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Pyometra in the Bitch

This information is from an Original Text by Jenny King & taken from

& not the owner of this website. All information given below is NOT necessarily the opinion of the website owner. This page is for information only & we do not recommend that you try to treat this condition yourself. Veterinary treatment for this or any illness is recommended.    

In its simplest terms, pyometra is an infection of the uterus or womb. However in most cases pyometra infections are much more difficult to manage than routine infections.

Infection in the lining of the uterus is established as a result of hormonal changes. Following oestrus ("season", or "heat"), hormone levels remain elevated for 8-10 weeks to prepare the uterus for, and maintain, pregnancy. If pregnancy does not occur the lining continues to increase in thickness until cysts form in the walls. This thickened cystic lining secretes fluids which are ideal for bacteria to thrive in. The wall of the uterus is also inhibited in its ability to contract and remove the cystic fluid. When infected by bacteria this fluid becomes pus. Sometimes the fluid becomes purrulent without bacteria being present.

This situation tends to become more intense as the bitch gets older, particularly if she has not been used for breeding. This explains why this condition usually effects older dogs. It can, however, occur in dogs of any age. Pyometra can be a possible complication of the use of hormonal treatments, for example when used as contraceptives, or to treat misalliance, and this is one of the main causes in younger bitches.

The cervix is the gateway to the uterus. It remains tightly closed except during a season or when giving birth. When it is open bacteria that are normally in the vagina can enter the uterus very easily. If the uterus is normal, the environment will not encourage bacterial survival, however when the uterine wall is thickened or cystic, perfect conditions exist for bacterial growth.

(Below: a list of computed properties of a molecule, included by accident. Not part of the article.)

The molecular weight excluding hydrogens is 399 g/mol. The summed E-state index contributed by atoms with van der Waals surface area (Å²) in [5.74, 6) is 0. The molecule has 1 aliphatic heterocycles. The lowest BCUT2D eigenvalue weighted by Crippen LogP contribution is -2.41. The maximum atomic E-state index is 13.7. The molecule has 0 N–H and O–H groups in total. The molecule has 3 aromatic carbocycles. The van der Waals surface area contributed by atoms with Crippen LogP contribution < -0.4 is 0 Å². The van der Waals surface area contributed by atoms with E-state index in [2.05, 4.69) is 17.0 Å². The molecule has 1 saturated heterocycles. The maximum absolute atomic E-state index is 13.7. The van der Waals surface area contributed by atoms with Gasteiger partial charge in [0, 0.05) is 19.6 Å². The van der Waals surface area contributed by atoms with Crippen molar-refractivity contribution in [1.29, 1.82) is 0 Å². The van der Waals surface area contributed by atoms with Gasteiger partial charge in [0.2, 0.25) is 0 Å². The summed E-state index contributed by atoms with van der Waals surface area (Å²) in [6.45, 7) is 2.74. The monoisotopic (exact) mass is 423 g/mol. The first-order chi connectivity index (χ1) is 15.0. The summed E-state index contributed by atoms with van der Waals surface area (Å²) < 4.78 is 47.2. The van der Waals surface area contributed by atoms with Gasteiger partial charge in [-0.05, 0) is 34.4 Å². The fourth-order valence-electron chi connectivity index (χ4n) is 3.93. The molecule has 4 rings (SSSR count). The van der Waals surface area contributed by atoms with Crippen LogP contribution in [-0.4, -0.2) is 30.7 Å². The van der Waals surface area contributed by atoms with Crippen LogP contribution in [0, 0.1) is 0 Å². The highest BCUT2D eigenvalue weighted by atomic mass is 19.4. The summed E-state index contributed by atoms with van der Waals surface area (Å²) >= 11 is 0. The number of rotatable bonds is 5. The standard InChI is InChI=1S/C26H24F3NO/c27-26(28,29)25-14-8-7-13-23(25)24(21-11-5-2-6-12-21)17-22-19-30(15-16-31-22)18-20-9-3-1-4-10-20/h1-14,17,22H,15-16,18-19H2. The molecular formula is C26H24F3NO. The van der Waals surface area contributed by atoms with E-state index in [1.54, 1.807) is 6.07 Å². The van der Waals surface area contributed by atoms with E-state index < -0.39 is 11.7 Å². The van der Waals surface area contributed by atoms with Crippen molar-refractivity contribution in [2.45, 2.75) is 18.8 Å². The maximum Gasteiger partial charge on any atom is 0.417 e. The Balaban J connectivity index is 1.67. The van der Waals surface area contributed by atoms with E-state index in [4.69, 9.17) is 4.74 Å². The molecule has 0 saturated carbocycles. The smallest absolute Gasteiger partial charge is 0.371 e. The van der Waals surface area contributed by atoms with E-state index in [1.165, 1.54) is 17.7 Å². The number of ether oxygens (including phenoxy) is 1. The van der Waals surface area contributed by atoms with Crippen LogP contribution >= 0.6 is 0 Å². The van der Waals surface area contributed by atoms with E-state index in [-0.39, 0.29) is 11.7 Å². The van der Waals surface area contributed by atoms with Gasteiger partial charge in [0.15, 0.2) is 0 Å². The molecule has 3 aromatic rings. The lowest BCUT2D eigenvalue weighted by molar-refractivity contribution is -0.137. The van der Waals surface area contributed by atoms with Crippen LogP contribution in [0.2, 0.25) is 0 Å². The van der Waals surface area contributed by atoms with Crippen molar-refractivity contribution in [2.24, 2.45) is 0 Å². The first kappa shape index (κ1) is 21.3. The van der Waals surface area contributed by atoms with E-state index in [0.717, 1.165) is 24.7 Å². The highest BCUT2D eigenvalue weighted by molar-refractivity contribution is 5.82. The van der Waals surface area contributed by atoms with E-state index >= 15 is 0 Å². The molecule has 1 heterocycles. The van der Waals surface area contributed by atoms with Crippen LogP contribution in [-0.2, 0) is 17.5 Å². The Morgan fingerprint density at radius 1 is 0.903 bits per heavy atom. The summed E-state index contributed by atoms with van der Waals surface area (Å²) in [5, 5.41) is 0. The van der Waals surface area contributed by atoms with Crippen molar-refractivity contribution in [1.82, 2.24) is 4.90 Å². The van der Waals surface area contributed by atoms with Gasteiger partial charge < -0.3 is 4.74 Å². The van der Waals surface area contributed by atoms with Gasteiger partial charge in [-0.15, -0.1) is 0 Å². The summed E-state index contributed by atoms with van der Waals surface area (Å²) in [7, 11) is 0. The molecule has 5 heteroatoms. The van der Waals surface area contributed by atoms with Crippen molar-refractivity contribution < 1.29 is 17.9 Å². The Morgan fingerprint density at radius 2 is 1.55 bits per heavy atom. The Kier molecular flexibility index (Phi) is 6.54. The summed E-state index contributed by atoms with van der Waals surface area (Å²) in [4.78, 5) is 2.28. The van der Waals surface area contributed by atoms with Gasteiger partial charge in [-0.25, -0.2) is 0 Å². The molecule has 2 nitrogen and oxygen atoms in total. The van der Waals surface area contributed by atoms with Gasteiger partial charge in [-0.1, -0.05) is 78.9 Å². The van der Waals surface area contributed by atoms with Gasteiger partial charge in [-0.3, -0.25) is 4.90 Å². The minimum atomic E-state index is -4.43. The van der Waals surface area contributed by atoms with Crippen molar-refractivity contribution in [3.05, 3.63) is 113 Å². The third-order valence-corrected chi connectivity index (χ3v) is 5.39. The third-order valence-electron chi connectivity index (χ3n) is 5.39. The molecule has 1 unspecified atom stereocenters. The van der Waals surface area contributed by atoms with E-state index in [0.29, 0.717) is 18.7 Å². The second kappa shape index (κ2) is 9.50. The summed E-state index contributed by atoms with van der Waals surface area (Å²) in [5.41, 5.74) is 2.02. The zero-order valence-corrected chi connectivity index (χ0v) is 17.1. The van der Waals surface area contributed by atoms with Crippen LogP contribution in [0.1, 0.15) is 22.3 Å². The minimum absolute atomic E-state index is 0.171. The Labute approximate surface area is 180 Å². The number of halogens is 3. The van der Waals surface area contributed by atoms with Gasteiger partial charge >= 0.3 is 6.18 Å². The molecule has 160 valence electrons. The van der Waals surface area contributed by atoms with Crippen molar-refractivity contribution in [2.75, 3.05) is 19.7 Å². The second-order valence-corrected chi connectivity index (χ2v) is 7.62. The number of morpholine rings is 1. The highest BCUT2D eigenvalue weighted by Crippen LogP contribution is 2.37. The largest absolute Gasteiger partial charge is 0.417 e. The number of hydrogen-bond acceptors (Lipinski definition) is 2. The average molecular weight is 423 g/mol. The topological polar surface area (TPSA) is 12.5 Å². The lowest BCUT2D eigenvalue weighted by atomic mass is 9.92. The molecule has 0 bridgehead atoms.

The typical timing for the disease is 1-2 months after your bitch has been in season.

Clinical Signs and Diagnosis

The clinical signs will depend on whether or not the cervix is open.

If open, pus will drain from the uterus through the vagina to the outside. It is often noted as a purrulent (pusy), bloody discharge on the skin and hair under the tail or on bedding and furniture where the dog has laid. It may or may not have an odour. Fever, loss of appetite and depression may or may not be present.

If the cervix is closed, pus that forms is not able to drain to the outside. It collects in the uterus, which will cause an apparent swelling of the abdomen. The bacteria and pus in the womb release toxins, which are absorbed into the blood. These bitches will become very ill rapidly. They are off food, very listless, depressed, may vomit and have diarrhoea and will be drinking very excessively. The toxins will affect the kidney function and may cause permanent kidney failure in the bitch if the condition is not treated quickly. A blood test may be taken to estimate the damage to the kidneys before and after surgery. Efforts are made in treatment to minimize the risk of kidney damage.